It has been said that “If you fail to plan, then you plan to fail.” With all that has impacted our country, community and lives since early 2020, now is an ideal time for us to take pause and evaluate our position in life.

We Americans have a contradictory history when it comes to tolerating, or not tolerating, dissent. The latest chapter is the Nikole Hannah-Jones controversy at UNC-Chapel Hill.

North Carolinians disagree about a great deal. But here’s a proposition virtually all of us endorse: the future of our state is closely tied to the amount and quality of education our people receive.

Having gone through a tenure battle at the University of North Carolina at Chapel Hill based, in part, on conflicting views about how history of racism should be taught in our schools, it is refreshing to encounter “How the Word is Passed: A Reckoning with the History of Slavery Across Ameri…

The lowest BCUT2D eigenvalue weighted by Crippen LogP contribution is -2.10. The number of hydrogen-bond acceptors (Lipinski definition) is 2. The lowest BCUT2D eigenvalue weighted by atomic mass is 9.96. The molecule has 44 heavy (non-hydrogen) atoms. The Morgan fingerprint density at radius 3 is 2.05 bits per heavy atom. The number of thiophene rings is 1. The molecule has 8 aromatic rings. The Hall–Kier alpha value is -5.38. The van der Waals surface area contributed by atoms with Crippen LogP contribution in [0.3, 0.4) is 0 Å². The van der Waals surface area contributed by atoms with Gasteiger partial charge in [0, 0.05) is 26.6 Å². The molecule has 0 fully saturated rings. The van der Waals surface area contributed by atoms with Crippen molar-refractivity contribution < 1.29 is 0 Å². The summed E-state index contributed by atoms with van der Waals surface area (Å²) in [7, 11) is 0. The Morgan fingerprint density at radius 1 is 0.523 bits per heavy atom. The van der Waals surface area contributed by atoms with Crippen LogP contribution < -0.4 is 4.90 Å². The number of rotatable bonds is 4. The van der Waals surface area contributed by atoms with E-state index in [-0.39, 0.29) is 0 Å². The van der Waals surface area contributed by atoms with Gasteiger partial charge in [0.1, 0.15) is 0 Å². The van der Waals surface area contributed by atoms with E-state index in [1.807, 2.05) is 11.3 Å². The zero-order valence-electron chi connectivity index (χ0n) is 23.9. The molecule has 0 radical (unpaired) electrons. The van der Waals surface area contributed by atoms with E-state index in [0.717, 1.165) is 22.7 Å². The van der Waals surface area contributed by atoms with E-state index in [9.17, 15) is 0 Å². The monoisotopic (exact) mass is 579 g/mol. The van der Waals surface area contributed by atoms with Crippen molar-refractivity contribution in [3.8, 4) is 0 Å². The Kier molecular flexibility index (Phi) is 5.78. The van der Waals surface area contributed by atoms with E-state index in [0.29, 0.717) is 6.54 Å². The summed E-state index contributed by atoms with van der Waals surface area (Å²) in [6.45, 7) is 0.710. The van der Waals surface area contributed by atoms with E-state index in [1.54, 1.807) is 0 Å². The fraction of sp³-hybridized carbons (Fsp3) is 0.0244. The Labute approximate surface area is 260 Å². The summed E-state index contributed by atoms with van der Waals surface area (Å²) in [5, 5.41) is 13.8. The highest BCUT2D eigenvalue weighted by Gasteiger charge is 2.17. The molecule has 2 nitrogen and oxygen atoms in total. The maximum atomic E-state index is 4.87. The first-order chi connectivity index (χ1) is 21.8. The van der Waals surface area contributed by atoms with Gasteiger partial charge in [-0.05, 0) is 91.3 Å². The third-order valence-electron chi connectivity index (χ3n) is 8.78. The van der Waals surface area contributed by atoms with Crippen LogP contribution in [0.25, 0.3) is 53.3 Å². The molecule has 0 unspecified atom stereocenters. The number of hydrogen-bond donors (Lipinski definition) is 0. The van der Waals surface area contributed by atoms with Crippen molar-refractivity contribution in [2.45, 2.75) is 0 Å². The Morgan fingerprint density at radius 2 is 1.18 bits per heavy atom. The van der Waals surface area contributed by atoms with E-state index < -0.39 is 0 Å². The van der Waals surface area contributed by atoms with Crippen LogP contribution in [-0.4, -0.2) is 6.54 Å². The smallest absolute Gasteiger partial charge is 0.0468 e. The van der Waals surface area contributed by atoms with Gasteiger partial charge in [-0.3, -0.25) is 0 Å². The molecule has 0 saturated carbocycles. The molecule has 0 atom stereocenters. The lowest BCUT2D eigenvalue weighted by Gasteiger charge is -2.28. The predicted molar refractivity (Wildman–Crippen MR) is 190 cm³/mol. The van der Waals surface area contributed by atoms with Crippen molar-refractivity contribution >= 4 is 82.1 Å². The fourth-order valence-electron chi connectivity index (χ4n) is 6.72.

As an N.C. State alum and avid fan, I was dismayed and disappointed when the NCAA threw the Wolfpack baseball team out of the College World Series.

“Make ’em laugh. Make ’em laugh. Make ’em laugh. Make ’em laugh. Don’t you know everyone wants to laugh?” Those are just a few of the lyrics of the hit tune by Donald O’Connor from the soundtrack to “Singin’ in the Rain.”

To many Americans, especially Democrats, Boris Johnson is a clownish British version of former President Trump. But Democrats might take a page from Johnson, especially on how to talk to people.

In North Carolina, the demand for skilled workers is very high and is expected to increase even more rapidly as plans for national companies like Google and Amazon choose to locate facilities here. With these companies come thousands of high wage/high skill jobs.

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Roanoke Rapids to me is a wonderful place to live, work, recreate and serve. I have lived here for 14 years and am proud to call here my home. My life has been enriched by many whom I have met here. My position as head librarian has given me a platform to serve and help others. I am grateful…

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It is hard to believe that the year is nearly halfway over. Now that our world seems to be on the road to recovery from COVID-19, much has changed, even in our efforts to find some semblance of normalcy.